Meetings with remarkable people; Number One - Naomi Allen
Professor Naomi Allen is Chief Scientist in the UK Biobank. It is her work that has created the open access which makes this biobank more full of potential than all the others.
"as new papers appear every few days, researchers say the UKB remains a shining example of the power of curiosity unleashed. "It's the thing we always dreamed of," says one researcher.
Ni is one of the loveliest people I have ever met. It is wonderful to see that someone with such a bright sparkle still shining in her eyes can come through the competition in a university like Oxford, which is still utterly dominated by white middle class, middle aged or elderly men, and become a Chief Scientist.
"The last couple of years have been the happiest I have known," she tells me.
Oxford has just been judged the top university in the world again by one organisation, though I am not sure on what criteria they make such judgments.
The place is still heavily prejudiced against black and ethnic minorities, working class people and women.
"As a woman, you have to be tougher, more assertive, you have to think out your strategies for success very carefully," says Ni.
Professor Allen is still remarkably modest. As she describes her job, opening up scientific research to even the smallest group across the planet, you might think she is a glorified admin officer. "I am not one of the lead researchers," she says. I did not argue. A couple of years ago I congratulated her on making Professor. "I am only assistant professor," she replied.
When you are as talented as she is you don't need to boast.
The big job has come at a convenient time for Ni. Her children are now into the teenage years and can get themselves to school and are able to be much more self directing.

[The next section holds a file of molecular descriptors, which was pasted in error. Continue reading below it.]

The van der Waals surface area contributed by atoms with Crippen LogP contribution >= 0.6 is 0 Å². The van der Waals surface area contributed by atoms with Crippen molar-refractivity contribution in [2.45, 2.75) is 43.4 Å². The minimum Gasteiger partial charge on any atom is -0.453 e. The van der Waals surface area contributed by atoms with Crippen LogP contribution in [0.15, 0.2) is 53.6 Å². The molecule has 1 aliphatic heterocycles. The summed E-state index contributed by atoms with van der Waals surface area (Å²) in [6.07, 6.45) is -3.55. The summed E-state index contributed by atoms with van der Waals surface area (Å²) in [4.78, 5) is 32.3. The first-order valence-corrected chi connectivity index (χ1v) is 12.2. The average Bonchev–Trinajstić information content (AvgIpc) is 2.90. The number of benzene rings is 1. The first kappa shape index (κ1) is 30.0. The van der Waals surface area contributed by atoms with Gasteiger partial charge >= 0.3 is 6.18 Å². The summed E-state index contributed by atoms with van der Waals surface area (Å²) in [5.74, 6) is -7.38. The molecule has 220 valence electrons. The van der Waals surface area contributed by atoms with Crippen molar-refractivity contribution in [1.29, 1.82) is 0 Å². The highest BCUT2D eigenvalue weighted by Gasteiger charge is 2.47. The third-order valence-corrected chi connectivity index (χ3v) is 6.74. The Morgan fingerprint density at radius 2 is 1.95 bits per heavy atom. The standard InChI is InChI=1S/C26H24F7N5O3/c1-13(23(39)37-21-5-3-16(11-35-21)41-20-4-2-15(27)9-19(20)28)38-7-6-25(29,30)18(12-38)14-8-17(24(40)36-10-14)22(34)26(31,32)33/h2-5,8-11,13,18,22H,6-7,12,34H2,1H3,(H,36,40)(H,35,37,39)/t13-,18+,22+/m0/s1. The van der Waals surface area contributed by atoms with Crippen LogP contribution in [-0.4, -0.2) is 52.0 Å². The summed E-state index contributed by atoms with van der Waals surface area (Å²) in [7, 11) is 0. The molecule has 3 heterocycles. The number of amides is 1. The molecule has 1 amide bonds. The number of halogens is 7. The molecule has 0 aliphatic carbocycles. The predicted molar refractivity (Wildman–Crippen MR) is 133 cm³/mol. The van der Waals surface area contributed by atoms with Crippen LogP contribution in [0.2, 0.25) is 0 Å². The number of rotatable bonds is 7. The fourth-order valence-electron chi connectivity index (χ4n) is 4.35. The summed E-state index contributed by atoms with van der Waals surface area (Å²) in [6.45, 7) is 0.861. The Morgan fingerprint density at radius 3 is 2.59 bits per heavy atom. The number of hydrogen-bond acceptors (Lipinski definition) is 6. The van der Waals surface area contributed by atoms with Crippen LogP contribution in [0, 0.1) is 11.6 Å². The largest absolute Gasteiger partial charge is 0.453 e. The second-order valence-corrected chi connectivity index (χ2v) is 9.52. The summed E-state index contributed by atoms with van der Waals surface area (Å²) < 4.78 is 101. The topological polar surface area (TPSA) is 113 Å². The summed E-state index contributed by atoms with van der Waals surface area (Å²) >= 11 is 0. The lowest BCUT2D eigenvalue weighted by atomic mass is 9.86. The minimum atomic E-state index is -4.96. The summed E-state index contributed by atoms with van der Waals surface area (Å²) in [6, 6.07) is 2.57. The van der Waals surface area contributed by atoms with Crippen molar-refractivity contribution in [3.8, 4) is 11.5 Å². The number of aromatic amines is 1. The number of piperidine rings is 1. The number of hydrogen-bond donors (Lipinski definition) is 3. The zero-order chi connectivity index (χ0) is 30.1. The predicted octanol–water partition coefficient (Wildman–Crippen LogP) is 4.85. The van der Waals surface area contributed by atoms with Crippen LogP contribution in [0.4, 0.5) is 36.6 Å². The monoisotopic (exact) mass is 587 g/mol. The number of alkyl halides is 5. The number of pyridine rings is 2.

With such a very busy life Ni finds it hard to switch off and get some sleep. She has tried one of the many mindfulness apps out there and managed to follow it, at least for a while.
I suggested she might do better with my Deeper Mindfulness. We chatted about Chaos Theory and David Bohm's "Wholeness and the implicate order." I told her about the intense out-of-body experiences that are typical of students whose kundalini is awakened. She finds even imagining light flowing into the body via the mindfulness app problematic. It does not fit into her scientific world view.
Why would she want to change a world view which is enabling her to lead a revolution in science which will enable a totally personalized medical practice based on your genetic make up coming about within the next ten years?
Such strange things only happen to those who are ready for that kind of awakening. I told her how I woke one night with Shostakovic's fifth symphony exploding in my head, knowing I had to start learning the violin. (One of my more mundane experiences.)
I will send her Baba Muktananda's picture. Like Joseph Chiltern Pierce, author of Magical Child, the Crack in the Cosmic Egg and The Bond of Power, she can dump it in the cyber bin. When the time is right, however, if the time gets to be right for her that is, those eyes will do their work, and her world will change, just as it did with JCP, but hopefully not as disturbingly. The world might be the poorer if she dropped her work and family and went off to an ashram as Chiltern Pierce did. Who can be sure?
Baba Muktananda was once shown the inside of an atomic reactor by scientific devotees. "Yes", he said, "that is the blue light of consciousness. It is always with me."